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Group of Residents Connect Through Neighborhood Watch Group

on August 5 | in Community Engagement, News/Updates | by | with No Comments

On August 1, 20 Clarkston residents met as part of an enlivened Neighborhood Watch Group.  They met to share concerns and possible solutions and discuss crime in the community with the Clarkston Police Department.  Residents had responded to postings online about a Neighborhood Watch Group started by Adrya Stembridge.

When Adrya Stembridge moved to Clarkston in 2010, she left a very active neighborhood watch group.  Upon moving to Clarkston, she learned that there were no active neighborhood watch groups in her area.  She asked around and found a neighborhood watch group nearby, but despite efforts, was never invited to join.

Following a burglary in August 2010, Adrya secured her own property and set out to start an open neighborhood watch group.  Adrya found, an online, private, social network for communities where community members can share alerts and discuss issues with one another in a private forum.

Adrya spoke about her hopes for the neighborhood watch group, “My goal is not to interfere with existing groups but to advocate for creation of Neighborhood Watch groups where none exist, and to bridge our groups together in ways that are not being done today.  What happens on my street affects those living in neighborhoods around me.  As we build an inclusive network through Nextdoor, residents and business owners can work together as a single unit, assisting CPD and sharing crime tips and information with each other.    We need to break down traditional barriers such as neighborhood and city/county boundaries, and open the lines of communication for the entire area.”

When asked why she selected Nextdoor as the platform of choice, Adrya responded, “The benefit of Nextdoor is that all members must verify their address as part of registration.   This means that there are no anonymous members, or members randomly joining that do not live in your neighborhood, perhaps for nefarious reasons.  As a computer developer, I’ve spent some time comparing Nextdoor to other products on the market over the past few years.   The Nextdoor user interface is solid, and the site is very easy to use.”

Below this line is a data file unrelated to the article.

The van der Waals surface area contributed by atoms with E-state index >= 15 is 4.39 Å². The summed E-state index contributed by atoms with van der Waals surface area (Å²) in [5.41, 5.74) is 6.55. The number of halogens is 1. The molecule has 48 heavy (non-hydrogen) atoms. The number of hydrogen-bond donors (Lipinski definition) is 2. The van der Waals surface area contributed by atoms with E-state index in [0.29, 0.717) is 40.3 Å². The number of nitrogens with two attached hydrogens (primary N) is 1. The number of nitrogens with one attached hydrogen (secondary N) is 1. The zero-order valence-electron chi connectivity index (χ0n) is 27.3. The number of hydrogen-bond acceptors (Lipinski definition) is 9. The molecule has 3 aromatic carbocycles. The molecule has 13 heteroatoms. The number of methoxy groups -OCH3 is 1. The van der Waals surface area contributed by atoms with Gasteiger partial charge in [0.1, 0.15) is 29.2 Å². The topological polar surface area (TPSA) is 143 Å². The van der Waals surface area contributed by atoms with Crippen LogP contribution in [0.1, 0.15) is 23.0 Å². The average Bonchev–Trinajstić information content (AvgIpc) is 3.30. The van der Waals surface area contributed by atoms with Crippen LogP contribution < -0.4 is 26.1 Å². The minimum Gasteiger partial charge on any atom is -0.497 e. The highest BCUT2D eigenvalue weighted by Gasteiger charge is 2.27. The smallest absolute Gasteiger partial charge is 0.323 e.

The next Neighborhood Watch Group meeting is at 7:30pm on September 5, 2013 at the Clarkston Commmunity Center.


Tips from the Neighborhood Watch Group

  1. Identify gateways (holes in fences, broken fences) between apartments and neighborhoods and work with apartment owners to have these fences fixed.
  2. Mow down thick brush in areas where potential attacks can be staged/launched.
  3. Introduce yourself to unfamiliar people walking down your street. Be friendly, and let them know you maintain an active presence.
  4. Seclusion and lack of sharing information reduces the amount of eyes on the street.
  5. Utilize social networking (Nextdoor) to share information about unfamiliar people walking in yards, cars driving slowly through our streets — after you’ve called 911.
  6. Use motion detection cameras to identify trespassers or individuals attempting to break into homes/buildings. Some motion detecting cameras have wireless built in and can automatically send photos to an email address (smart phone).
  7. If taking photos by hand, be sure to get the person’s shoes in one of your pictures. Shoes rarely change and are a very helpful way of identifying people.
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